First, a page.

Be brave, Barcelona!
Tragedy once again struck at the heart of Europe. The promenade of Las Ramblas represents one of the city's loveliest walks, filled with children playing in front of street performers, people walking quietly to enjoy the company of other people breathing in the morning air or evening breeze. Transformed in a flash by a weaponized van that sent a message of terror and fear, that promenade will not be the same again. It was hate that fueled the attack and filled the air.
No room for hatred
In the same week, neo-Nazis, white supremacists, and hate-filled bigots spread fear in the streets of Charlottesville, Virginia. Brandishing the familiar torches reminiscent of the Ku Klux Klan and clad in Nazi symbols and flying Swastika signs that reminded people of the killings in Hitler's concentration camps, US President Donald Trump debased the dignity of his office by his failure to unequivocally denounce and call out the hate these groups represented – directly and without hesitation.
In this day and age, there is no room for racism, anti-Semitism, and intolerance of any kind. A line has been crossed, and Trump has been found wanting – bereft of the moral leadership the world demands.
Trump moreover went over the top. In a subsequent tweet in the aftermath of the tragedy of Barcelona, Trump retold the so-called exploits of General John J Pershing who slaughtered countless Filipinos in the Filipino-American War of the early 1900s. According to Trump's apocryphal version, Pershing lined up 50 Filipino Muslim fighters, shot 49 of them in bullets stained in pig-blood, and sent the last one running in fear. Thereby, Trump intoned, this action "deterred terrorism" for decades – a claim debunked by serious historians. Instead of denouncing hatred and senseless violence, Trump sided on the wrong side of history.
Threats & killings, all in a day's work
This same week in the Philippines, which at one time was an iconic symbol of the power of non-violence when its people toppled a dictatorship that had trampled on their rights, President Rodrigo Duterte threatened human rights defenders, menacing them with death at the hands of his dreaded police squads unleashed with abandon in his unrelenting war on drugs.
Moreover, he praised police operations in the province of Bulacan where over 30 people were killed in one day alone and publicly wished that these actions are replicated in other operations. In a country that had witnessed killings at the hands of foreign oppressors in the past, a hate-filled menace has grown instead of the human rights approach that had been enshrined in the country's 1987 Constitution.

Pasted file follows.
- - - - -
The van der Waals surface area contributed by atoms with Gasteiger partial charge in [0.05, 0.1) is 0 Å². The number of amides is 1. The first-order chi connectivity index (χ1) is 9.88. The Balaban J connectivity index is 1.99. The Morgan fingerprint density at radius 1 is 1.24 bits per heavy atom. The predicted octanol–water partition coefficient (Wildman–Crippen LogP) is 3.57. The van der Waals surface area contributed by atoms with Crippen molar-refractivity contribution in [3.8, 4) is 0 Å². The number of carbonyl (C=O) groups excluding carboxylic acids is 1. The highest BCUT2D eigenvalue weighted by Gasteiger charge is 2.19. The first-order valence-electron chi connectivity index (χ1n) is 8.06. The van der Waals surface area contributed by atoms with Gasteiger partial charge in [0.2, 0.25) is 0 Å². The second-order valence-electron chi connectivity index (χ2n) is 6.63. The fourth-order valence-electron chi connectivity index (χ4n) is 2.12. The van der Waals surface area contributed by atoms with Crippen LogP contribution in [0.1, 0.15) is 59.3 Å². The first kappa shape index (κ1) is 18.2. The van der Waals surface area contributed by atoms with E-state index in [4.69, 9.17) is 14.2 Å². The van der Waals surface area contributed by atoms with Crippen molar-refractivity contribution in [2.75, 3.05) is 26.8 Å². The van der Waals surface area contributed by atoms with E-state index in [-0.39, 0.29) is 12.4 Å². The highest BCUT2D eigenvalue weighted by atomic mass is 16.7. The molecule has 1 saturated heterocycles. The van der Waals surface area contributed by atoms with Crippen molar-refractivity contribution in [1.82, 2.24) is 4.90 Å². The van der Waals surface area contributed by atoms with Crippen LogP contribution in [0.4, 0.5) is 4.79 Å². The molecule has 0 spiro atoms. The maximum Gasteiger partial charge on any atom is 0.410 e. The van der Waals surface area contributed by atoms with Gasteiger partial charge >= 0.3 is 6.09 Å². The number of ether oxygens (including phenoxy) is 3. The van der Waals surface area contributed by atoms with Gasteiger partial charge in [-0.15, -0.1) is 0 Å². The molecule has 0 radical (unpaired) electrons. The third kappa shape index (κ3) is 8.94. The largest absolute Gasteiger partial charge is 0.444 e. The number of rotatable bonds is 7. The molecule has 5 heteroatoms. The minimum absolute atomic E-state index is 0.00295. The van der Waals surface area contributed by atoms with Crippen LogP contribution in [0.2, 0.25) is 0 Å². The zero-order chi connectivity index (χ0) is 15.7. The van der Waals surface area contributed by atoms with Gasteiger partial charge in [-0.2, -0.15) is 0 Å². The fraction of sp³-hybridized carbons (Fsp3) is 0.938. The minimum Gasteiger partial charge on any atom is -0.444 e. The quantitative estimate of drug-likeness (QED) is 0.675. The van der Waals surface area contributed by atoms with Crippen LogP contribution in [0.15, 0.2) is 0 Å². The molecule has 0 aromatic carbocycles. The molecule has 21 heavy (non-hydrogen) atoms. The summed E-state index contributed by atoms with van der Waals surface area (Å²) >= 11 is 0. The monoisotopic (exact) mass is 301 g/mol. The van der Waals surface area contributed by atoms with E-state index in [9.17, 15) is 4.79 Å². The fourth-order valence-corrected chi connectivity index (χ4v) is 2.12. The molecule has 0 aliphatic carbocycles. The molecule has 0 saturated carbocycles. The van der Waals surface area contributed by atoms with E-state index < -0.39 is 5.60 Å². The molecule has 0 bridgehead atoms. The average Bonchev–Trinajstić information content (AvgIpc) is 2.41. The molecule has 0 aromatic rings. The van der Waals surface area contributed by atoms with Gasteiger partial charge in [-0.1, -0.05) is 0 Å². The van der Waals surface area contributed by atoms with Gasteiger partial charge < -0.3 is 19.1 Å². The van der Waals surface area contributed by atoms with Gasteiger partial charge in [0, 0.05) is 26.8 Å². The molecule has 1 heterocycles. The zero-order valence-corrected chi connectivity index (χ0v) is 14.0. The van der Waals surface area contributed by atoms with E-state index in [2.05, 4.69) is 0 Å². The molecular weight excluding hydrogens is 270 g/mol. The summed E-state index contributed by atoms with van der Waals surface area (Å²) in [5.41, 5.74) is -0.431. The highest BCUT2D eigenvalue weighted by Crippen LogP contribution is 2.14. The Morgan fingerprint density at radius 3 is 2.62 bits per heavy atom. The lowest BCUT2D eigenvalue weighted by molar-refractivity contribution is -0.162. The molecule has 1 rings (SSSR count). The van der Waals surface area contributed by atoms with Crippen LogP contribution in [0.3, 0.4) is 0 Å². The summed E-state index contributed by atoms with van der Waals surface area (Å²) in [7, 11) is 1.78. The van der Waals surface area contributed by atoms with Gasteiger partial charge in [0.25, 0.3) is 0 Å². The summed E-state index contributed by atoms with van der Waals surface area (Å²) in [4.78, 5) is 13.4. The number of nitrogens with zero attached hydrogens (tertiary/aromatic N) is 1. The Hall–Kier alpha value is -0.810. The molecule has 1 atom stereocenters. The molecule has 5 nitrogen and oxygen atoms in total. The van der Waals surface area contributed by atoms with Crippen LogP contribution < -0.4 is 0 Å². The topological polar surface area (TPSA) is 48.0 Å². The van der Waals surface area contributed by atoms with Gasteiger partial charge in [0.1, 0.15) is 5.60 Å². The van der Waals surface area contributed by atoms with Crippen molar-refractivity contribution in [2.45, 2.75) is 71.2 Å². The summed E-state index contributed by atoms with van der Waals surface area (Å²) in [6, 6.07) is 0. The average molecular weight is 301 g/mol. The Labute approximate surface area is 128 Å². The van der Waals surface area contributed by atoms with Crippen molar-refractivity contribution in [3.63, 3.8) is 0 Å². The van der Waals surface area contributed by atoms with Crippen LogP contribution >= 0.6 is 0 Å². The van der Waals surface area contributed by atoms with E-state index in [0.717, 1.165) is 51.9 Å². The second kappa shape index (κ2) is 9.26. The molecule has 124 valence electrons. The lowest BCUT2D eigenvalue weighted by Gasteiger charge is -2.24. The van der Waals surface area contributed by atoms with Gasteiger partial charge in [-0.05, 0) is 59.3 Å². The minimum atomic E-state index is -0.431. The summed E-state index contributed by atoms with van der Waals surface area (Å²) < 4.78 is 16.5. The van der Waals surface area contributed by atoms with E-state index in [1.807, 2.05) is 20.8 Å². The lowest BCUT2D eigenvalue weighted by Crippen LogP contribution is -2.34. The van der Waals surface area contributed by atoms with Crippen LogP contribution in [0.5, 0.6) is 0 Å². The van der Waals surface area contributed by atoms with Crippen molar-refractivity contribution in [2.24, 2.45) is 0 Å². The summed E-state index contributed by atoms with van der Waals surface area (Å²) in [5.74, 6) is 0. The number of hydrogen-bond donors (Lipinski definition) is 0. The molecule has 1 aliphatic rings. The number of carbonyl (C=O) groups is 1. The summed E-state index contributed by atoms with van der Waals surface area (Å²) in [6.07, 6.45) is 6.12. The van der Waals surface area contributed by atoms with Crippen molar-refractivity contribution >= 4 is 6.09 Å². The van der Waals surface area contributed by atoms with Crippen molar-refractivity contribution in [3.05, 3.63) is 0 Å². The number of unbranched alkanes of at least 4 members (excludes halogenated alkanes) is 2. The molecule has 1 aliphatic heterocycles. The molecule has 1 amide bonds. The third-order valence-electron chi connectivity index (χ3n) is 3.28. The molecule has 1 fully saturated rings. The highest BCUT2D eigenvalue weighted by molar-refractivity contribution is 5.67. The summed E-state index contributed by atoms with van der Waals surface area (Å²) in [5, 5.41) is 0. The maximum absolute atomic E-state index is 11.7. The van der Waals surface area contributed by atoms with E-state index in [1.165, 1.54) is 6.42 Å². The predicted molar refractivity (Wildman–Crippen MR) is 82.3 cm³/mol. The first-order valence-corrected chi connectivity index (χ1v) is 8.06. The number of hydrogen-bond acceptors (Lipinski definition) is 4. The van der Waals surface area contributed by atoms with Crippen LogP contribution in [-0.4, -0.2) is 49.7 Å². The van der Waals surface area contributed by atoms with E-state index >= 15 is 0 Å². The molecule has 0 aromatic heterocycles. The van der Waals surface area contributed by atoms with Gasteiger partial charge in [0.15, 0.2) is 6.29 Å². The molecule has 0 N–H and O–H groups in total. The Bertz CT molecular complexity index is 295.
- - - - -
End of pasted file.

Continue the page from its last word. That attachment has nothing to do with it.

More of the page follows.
Where do we go from here?
The task of the hour is to transform grief into courage; intolerance into an openness of the heart; hatred into a capacity to love; and indifference into a brave brand of global citizenship.
There are no boundaries where hatred is concerned. It has no place in any civilized society, not in the 21st-century world.
We must learn to overcome all kinds of boundaries – territorial, political, religious and all sorts of affiliations which divide us – when and where the specter of hatred rears its ugly head. We cannot succumb into fear and inaction. Now is the time, to take small steps like daily acts of kindness and big steps to tell truth to power; to tell our leaders responsible for an increasing "moral meltdown" in our public spaces that they cannot speak or act in our name.
I believe that we can turn things around, sooner rather than later. – Rappler.com
A framer of the 1987 Philippine Constitution, Ed Garcia taught political science at the University of the Philippines and the Ateneo de Manila University. For over two decades, he served at Amnesty International and the peace-building organization, International Alert, in London, United Kingdom. For many years, he lectured regularly at the Escola de Pau (the School of Peace) at the Universitat Autonoma de Barcelona (UAB) where he enjoyed conversations with his students at Las Ramblas. In post-retirement, he serves in the formation of scholar-athletes at Far Eastern University-Diliman.